The Warmth of Other Suns

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The following is an excerpt from the book "The Warmth of Other Suns" by Isabel Wilkerson. An interview with the author by Dr. Harris accompanies this piece.

For a time, Madison was the only colored physician in all of Ouchita County, Louisiana, after a doctor by the name of Chandler died. Years before, two colored doctors had been forced out of Monroe, the author Ray Stannard Baker reported, "because they were taking the practice of white physicians."


So Madison learned to step judiciously in his practice. He tended to the students at a colored college out from town and the poor people out in the country where the white doctors would not go. The country people paid him with the side of a freshly killed hog until they could get the money, which some never did. When Madison's patients needed to go to the hospital, Madison could not admit them. He was not allowed in the hospital to practice. So he carried a hospital in his medicine bag and made the front room of every shotgun cabin an operating room.

Madison had his hand's full, and he enlisted Pershing's help with his patients out in the countryside when Pershing was on break from his residency. Pershing was glad to help. But he did not want to be a country doctor. And he was thinking even then that he would have to get out of Monroe to be the doctor and the man he knew he could be. He wanted the shiny fixtures of a modern hospital and a staff of nurses at his side that he could direct like an orchestra.

Pershing was visiting once when someone sent him to deliver a baby out in the country. He arrived with his satchel. Someone met him at the door.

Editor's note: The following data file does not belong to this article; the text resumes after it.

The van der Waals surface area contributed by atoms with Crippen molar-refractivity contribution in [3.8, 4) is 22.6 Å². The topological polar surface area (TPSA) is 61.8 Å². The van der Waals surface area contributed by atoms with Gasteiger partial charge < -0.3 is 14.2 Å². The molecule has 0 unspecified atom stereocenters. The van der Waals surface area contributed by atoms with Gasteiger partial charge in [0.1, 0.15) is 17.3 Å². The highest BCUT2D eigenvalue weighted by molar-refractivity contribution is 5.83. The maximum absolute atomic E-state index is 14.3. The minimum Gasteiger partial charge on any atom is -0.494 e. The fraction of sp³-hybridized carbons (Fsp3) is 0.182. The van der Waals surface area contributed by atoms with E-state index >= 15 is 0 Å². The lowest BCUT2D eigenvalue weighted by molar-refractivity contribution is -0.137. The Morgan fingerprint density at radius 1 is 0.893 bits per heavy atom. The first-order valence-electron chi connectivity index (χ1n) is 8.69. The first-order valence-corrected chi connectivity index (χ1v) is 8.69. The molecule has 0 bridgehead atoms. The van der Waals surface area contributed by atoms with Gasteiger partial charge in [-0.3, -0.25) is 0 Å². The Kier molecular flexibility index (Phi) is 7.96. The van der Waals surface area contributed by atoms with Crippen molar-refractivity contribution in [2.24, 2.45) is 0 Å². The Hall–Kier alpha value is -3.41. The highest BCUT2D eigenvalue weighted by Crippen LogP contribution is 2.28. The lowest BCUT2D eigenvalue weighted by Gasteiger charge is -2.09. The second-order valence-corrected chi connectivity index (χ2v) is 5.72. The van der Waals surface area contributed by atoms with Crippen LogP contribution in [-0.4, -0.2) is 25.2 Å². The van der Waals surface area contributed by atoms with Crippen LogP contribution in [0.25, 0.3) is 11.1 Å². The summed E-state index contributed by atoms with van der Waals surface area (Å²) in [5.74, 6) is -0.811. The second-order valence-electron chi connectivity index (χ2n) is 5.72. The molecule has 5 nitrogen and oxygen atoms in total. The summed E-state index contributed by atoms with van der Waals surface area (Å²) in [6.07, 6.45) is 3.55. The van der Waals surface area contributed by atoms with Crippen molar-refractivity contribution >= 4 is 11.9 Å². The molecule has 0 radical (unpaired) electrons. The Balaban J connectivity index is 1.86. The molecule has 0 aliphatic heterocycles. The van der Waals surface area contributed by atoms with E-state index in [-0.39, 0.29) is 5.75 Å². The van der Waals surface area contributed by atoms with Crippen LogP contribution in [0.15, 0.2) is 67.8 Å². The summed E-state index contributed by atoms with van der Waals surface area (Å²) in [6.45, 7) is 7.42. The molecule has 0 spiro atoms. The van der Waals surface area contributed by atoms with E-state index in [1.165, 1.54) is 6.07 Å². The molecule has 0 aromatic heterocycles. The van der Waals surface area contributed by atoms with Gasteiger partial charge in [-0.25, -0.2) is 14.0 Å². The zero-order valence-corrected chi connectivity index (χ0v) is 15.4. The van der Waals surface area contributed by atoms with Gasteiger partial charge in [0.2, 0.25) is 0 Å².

"Doc, I think she's ready."

The fireplace was spitting ashes. The woman's kinfolk stood drinking strong coffee and waiting for the woman to pass the baby.

Pershing saw her splayed flat on a cot, looking ready to burst. He set down his satchel  and went over to her. He reviewed in his head the principles of the obstetrics course he had only recently completed. There was no point in pining for the trappings of a modern hospital  or the equipment he was used to in medical school. He would have to make do with whatever was in the cabin and his medical bag.  They would get through it somehow.

He reached toward her and felt for the hard surface of a human head at the beginning of life. The woman bore down and grunted. He in turn made note of the contractions and the baby's position. He tried to help her bear down. But the baby didn't come.

The woman had been through more births than Pershing had and could sense the tentative touch of a book-learned delivery. All this analysis, and still no baby.

"That's alright, Doc," she finally said. "Get on out the way."

She warmed her round body off the edge of the cot. She grunted and squatted on the bare surface of the floor and pushed hard. Pershing watched and did as she said.

"Come on now," she said. "Catch it."

He moved into position. A few grunts more, and the baby plopped into his hands. Shoop, bingo.

The woman paid what she could, which in the usual currency was not much more than food and a promise but was beyond calculating when it came to wisdom. He learned that all the book knowledge and equipment in the world didn't make you a good doctor if you didn't know what you were doing or listen to your patients.  He learned a lesson that night that would stay with him for the rest of his life and pay off in ways he couldn't imagine.

From the Book, THE WARMTH OF OTHER SUNS by Isabel Wilkerson. Copyright © 2010 by Isabel Wilkerson. Reprinted by arrangement with Random House, an imprint of The Random House Publishing Group, a division of Random House, Inc.  All rights reserved.

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